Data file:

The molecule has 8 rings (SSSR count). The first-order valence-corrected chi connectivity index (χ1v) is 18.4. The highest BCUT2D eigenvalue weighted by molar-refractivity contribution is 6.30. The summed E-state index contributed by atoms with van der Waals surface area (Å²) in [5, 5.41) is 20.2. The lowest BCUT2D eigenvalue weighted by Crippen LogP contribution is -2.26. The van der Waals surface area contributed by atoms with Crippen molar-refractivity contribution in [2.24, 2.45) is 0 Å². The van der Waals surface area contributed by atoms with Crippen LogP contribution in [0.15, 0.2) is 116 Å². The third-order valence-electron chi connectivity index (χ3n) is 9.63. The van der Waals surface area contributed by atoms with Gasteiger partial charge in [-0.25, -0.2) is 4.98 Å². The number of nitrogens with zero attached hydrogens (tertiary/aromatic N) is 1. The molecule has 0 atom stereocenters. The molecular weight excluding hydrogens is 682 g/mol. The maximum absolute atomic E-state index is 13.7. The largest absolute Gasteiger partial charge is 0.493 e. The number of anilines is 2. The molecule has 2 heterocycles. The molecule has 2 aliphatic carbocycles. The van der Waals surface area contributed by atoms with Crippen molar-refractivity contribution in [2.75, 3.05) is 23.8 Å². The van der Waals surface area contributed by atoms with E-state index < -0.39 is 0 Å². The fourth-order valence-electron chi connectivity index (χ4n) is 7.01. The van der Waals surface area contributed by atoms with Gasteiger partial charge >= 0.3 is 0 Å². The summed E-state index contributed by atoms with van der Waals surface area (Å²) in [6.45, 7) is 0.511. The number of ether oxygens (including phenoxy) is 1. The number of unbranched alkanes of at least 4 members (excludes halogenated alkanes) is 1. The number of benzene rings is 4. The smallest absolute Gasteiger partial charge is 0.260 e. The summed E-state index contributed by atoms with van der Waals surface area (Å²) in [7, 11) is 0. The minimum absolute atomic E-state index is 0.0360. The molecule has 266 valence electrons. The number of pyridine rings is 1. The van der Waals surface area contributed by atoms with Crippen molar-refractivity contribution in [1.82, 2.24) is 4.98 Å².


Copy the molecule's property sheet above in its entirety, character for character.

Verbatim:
The molecule has 8 rings (SSSR count). The first-order valence-corrected chi connectivity index (χ1v) is 18.4. The highest BCUT2D eigenvalue weighted by molar-refractivity contribution is 6.30. The summed E-state index contributed by atoms with van der Waals surface area (Å²) in [5, 5.41) is 20.2. The lowest BCUT2D eigenvalue weighted by Crippen LogP contribution is -2.26. The van der Waals surface area contributed by atoms with Crippen molar-refractivity contribution in [2.24, 2.45) is 0 Å². The van der Waals surface area contributed by atoms with Crippen LogP contribution in [0.15, 0.2) is 116 Å². The third-order valence-electron chi connectivity index (χ3n) is 9.63. The van der Waals surface area contributed by atoms with Gasteiger partial charge in [-0.25, -0.2) is 4.98 Å². The number of nitrogens with zero attached hydrogens (tertiary/aromatic N) is 1. The molecule has 0 atom stereocenters. The molecular weight excluding hydrogens is 682 g/mol. The maximum absolute atomic E-state index is 13.7. The largest absolute Gasteiger partial charge is 0.493 e. The number of anilines is 2. The molecule has 2 heterocycles. The molecule has 2 aliphatic carbocycles. The van der Waals surface area contributed by atoms with Crippen molar-refractivity contribution in [2.75, 3.05) is 23.8 Å². The van der Waals surface area contributed by atoms with E-state index < -0.39 is 0 Å². The fourth-order valence-electron chi connectivity index (χ4n) is 7.01. The van der Waals surface area contributed by atoms with Gasteiger partial charge >= 0.3 is 0 Å². The summed E-state index contributed by atoms with van der Waals surface area (Å²) in [6.45, 7) is 0.511. The number of ether oxygens (including phenoxy) is 1. The number of unbranched alkanes of at least 4 members (excludes halogenated alkanes) is 1. The number of benzene rings is 4. The smallest absolute Gasteiger partial charge is 0.260 e. The summed E-state index contributed by atoms with van der Waals surface area (Å²) in [7, 11) is 0. The minimum absolute atomic E-state index is 0.0360. The molecule has 266 valence electrons. The number of pyridine rings is 1. The van der Waals surface area contributed by atoms with Crippen molar-refractivity contribution in [1.82, 2.24) is 4.98 Å².